I’m a big fan of Thomas Pynchon. Levi Asher, at Literary Kicks, isn’t so sure, but it sounds like he’s willing to give Pynchon’s new book a try. Personally, I can’t wait to read it!
Levi says, “All my friends and literary comrades and people I respect love Thomas Pynchon. I guess they find his convoluted style fun and challenging. Who knows? My friends have Pynchon tattoos, have named their bands or websites after Pynchon, have even written adoring Litkicks articles about Pynchon. I don’t understand why all these smart people love him so much and I don’t, and I feel very isolated in this position.”
Literary Kicks’ Levi Asher says, “I’ve spent a week surfing his works and reading the exciting biography Derrida: A Biography by Benoît Peeters (as recommended to me by a commenter to last weekend’s Derrida post). I now realize how ridiculous it is that I’ve never studied Derrida or the other deconstructionists and poststructuralists before, since they cover many of the same themes I’ve been long obsessed with: ethics, language, personal identity, political activism. I now find Derrida deftly reaching the same kinds of conclusions I have been groping towards (but, I’m sure, with much less finesse and skill) in these pages. In short, I feel like I’ve been a deconstructionist/post-structuralist all my life, but I didn’t know it until now.”
Literary Kicks, a website born in 1994, was there to witness it all, standing at the crossroads of emerging Internet culture and Beat inspiration.
Here’s the tale of Levi Asher’s audition for Francis Ford Coppola’s movie version of ‘On The Road’, and John Perry Barlow’s touching explanation of how Neal Cassady inspired the Grateful Dead song “Cassidy” . . . W. S. Merwin and Allen Ginsberg get into a heated argument over forced nakedness as Buddhist prayer, Patricia Elliot describes William S. Burroughs’s funeral in Kansas, and Michael McClure describes, on the fiftieth anniversary of the legendary Six Gallery poetry reading, what it all meant . . .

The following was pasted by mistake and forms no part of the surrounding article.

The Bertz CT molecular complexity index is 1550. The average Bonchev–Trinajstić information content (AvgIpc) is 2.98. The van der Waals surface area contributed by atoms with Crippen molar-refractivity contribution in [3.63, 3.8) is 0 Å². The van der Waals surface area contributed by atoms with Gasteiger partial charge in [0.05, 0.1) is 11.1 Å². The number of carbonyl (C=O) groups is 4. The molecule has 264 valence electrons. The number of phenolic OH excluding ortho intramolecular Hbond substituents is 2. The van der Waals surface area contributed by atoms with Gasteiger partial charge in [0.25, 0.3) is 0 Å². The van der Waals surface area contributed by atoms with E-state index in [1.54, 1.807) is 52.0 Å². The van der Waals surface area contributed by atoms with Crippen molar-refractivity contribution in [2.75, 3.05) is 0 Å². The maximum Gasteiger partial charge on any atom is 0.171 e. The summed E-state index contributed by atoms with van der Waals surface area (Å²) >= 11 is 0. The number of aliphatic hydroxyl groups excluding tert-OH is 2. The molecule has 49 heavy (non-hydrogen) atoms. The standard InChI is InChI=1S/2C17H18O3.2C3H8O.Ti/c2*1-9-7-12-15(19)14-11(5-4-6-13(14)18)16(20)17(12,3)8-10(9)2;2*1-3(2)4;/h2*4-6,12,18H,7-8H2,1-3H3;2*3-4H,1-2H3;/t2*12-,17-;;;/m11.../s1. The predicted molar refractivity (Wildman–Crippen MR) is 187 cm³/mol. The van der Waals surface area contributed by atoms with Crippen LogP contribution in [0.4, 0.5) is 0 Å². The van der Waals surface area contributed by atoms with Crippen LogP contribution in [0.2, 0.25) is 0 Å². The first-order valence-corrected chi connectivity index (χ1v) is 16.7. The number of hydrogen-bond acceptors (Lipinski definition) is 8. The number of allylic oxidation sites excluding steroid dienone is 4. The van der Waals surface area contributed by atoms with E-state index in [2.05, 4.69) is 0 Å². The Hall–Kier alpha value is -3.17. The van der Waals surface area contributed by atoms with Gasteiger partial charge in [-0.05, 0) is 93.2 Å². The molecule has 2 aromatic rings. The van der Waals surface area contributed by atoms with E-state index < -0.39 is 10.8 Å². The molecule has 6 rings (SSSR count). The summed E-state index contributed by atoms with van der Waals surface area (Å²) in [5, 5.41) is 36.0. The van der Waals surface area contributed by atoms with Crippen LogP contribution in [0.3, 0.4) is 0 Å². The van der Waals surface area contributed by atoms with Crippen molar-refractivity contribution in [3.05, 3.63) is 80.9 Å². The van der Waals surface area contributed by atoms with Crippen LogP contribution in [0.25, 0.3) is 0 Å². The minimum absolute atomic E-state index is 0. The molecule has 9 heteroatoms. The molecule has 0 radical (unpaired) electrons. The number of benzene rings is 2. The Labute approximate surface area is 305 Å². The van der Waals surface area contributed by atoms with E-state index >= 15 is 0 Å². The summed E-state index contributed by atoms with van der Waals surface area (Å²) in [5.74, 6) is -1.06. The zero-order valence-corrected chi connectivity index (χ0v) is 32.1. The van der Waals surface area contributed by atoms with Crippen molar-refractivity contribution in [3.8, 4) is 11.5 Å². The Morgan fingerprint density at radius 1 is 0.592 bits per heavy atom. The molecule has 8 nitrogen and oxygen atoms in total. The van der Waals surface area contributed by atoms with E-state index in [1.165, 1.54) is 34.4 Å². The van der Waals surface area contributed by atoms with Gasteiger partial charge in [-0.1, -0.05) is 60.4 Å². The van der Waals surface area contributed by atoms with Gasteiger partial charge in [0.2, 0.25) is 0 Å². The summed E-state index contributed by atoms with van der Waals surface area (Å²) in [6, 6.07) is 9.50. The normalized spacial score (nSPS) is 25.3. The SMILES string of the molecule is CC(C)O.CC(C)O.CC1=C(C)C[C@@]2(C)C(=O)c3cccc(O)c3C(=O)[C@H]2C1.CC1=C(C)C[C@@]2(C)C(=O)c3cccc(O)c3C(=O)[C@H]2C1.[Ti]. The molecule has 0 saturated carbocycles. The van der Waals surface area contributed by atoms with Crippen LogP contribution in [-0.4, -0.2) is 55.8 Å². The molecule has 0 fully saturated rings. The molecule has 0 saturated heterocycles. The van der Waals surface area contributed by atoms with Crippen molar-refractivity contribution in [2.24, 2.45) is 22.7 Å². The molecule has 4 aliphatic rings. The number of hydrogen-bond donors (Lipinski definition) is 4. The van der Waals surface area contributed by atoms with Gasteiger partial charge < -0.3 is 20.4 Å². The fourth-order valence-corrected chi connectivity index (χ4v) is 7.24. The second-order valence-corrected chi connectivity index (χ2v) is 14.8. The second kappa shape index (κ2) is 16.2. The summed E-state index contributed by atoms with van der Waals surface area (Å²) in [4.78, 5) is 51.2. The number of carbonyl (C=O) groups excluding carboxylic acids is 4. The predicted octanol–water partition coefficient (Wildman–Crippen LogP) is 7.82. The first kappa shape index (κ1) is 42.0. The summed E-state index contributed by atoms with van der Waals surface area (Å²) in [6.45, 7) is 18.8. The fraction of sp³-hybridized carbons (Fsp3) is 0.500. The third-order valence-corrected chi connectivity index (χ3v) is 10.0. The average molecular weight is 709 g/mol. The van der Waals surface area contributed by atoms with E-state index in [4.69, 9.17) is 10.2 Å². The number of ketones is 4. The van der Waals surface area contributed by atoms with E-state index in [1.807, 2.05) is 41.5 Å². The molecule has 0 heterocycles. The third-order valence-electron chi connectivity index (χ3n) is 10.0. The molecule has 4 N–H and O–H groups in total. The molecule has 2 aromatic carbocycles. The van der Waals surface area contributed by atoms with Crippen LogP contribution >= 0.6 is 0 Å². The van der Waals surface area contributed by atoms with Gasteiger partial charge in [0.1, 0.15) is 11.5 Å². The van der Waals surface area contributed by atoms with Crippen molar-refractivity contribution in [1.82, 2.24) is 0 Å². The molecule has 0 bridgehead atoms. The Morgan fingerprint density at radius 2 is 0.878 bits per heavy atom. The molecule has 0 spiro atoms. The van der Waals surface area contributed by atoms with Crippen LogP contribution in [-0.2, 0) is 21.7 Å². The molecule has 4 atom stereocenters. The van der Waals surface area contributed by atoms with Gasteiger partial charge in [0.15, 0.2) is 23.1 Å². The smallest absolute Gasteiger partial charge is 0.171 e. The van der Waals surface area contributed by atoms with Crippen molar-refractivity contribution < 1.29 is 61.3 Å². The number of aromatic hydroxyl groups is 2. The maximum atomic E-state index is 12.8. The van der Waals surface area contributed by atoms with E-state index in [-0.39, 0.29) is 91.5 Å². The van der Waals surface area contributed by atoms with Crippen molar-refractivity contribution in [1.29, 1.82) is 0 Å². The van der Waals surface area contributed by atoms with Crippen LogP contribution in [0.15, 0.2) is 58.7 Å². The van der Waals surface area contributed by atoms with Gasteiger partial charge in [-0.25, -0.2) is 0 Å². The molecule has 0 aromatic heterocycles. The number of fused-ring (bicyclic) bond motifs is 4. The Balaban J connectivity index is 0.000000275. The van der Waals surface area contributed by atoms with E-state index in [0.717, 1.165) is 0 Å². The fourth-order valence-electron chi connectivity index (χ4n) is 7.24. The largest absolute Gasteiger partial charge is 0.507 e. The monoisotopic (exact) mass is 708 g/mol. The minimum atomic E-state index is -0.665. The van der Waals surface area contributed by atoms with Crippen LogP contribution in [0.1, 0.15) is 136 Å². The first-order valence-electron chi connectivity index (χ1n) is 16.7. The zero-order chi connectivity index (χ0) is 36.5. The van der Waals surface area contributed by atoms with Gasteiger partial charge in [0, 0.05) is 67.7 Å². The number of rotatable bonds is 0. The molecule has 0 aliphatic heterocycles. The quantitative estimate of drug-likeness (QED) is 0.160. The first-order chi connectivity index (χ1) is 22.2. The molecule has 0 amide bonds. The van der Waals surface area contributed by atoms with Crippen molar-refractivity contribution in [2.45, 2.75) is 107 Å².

“Henry junior remembered voyages northward from New York City on the newly built Hudson River Railroad, whose construction he and his friends celebrated with frequent treks from Fourteenth Street to the ‘upper reaches of the city,’ where there was ‘a riot of explosion and great shouting and waving of red flags.’ They imagined their visits ‘beset with danger.’ The city inexorably grew, avenues, transport, and housing yardsticking northward; the area between Union Square and Forty-second Street – Murray Hill, Chelsea, the Reservoir – a mixture of farms and newly built homes. Pigs snouted garbage in streets that would one day be the bright-lit center of the world. The first brownstones began to make what seemed to the elite of mid-nineteenth-century New York their monotonous chocolate extensions east and west from Broadway. To Henry junior, Broadway was ‘the joy and adventure of one’s childhood,’ stretching, ‘prodigiously, from Union Square to Barnum’s great American Museum by the City Hall.’ It was the street on which the city pulsated and from which everything radiated toward the distant rivers. At one end of it, in the few square miles of lower Manhattan, trade, trading houses, and the stock exchange touched the piers from which wood-masted vessels connected New York with the rest of the world.”